“Tell me, what do you have in the house?” She answered, “Your servant has nothing in the house, except a jar of oil.” 3 He said, “Go outside, borrow vessels from all your neighbors, empty vessels and not just a few. 4 Then go in, and shut the door behind you and your children, and start pouring into all these vessels; when each is full, set it aside.” 5 So she left him and shut the door behind her and her children; they kept bringing vessels to her, and she kept pouring. 6 When the vessels were full, she said to her son, “Bring me another vessel.” But he said to her, “There are no more.” Then the oil stopped flowing. 7 She came and told the man of God, and he said, “Go sell the oil and pay your debts, and you and your children can live on the rest (2 Kings 4:4-7)

Elisha performed a similar miracle (1 Kings 17:14-16). The next wonder is a miraculous birth (2 Kings 4:8-17) to a couple who has shown charity to him and returning that child to life after a fatal illness (2Kings 4:18-37) These too resemble miracles of Elijah.

Now let us look at today’s passage. We must remember the situation. There is a famine and people wish to keep all the food they can. Yet there is custom to give the first results “fruits” of the harvest to the temple or to a someone clearly sent from God:

42 A man came from Baal-shalishah, bringing food from the first fruits to the man of God: twenty loaves of barley and fresh ears of grain in his sack
Elisha had a substantial number of followers:

Give it to the people and let them eat.” 43 But his servant said, “How can I set this before a hundred people?” So he repeated, “Give it to the people and let them eat, for thus says the LORD, ‘They shall eat and have some left (2 Kings 4:43-44)

Elijah also performed a miracle of multiplying food for his household. Elijah and especially Elisha were involved in the affairs of state and participated in political decisions that effected the entire nation and because they worshiped the God of Israel they cared for the people of Israel. The pagan gods worshiped by Ahab, Jezebel and their priests and courtiers did not care for the people and could be placated by worship indeed occasionally by human sacrifice. The prophets we have been looking at this summer have shown us that the God of Israel cares for His people and no amount of worship however splendid will be accepted unless it is complimented by Justice. Thus, the miracles of Elijah and Elisha not only win battles and serve the needs of state but comfort the common people who in most religions fall beneath the radar. God wishes his love and concern to be felt from the top to the bottom of society and his mercy will not fall on the king or prince who ignores this responsibility.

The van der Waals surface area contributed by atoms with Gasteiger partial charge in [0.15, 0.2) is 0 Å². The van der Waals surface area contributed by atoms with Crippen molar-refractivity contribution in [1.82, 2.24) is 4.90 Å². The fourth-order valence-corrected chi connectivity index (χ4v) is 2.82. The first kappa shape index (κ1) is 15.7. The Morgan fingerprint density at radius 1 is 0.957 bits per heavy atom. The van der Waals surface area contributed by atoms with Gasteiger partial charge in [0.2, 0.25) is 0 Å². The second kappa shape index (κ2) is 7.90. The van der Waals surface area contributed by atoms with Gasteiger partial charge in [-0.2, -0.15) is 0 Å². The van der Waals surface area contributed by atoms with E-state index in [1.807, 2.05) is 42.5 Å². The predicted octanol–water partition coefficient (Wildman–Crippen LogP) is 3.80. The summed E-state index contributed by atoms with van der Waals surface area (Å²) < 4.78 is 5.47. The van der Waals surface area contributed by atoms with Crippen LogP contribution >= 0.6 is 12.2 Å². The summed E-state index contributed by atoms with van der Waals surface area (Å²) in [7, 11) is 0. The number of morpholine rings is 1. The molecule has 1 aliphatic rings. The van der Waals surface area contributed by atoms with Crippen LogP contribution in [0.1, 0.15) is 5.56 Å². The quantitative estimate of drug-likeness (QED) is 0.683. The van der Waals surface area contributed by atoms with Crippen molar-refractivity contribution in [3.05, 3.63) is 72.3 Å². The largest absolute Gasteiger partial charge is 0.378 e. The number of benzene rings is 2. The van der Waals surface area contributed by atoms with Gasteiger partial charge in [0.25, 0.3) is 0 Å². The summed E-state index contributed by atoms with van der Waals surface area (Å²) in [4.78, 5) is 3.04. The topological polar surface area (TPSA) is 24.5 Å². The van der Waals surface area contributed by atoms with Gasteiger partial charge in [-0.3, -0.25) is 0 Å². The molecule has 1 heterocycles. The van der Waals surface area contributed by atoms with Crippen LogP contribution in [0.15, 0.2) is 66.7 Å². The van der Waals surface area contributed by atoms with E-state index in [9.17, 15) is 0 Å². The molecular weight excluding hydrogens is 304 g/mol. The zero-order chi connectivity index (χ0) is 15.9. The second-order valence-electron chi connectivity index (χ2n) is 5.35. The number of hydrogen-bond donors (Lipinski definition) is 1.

We no longer have kings or princes, but we do have the rich and powerful. It is convenient for us to believe that they are the 1% and if someone is part of that to argue that the real power is in the top .1%. This is a comforting illusion. A recent article in The Atlantic monthly (June 2108) by Matthew Stewart argues that America is developing a virtually hereditary aristocracy, https://www.theatlantic.com/magazine/archive/2018/06/the-birth-of-a-new-american-aristocracy/559130/. Essentially this is the top 10% by income families in the country. The top 10% have a disproportionate share of not only the nation’s wealth but its opportunity. He is just one of the authors examining the hereditary nature of wealth and power. Several authors suggest that 20% of families will improve their financial and social situations the rest will barely hold on or fall behind.

I think most of us would fall into at least that 20% and what would Elijah and Elisha have to say to us? Would they tell us not to use our advantages to help our children, grandchildren and other family members? I do not know, and I do not think very many of us would do so even if they did. I do think that they would tell us to question how our decisions, especially in a democracy our choice of candidates for public office, would affect the poor and marginalized. What would the world be if every Christian, Jew and Muslim followed that advice?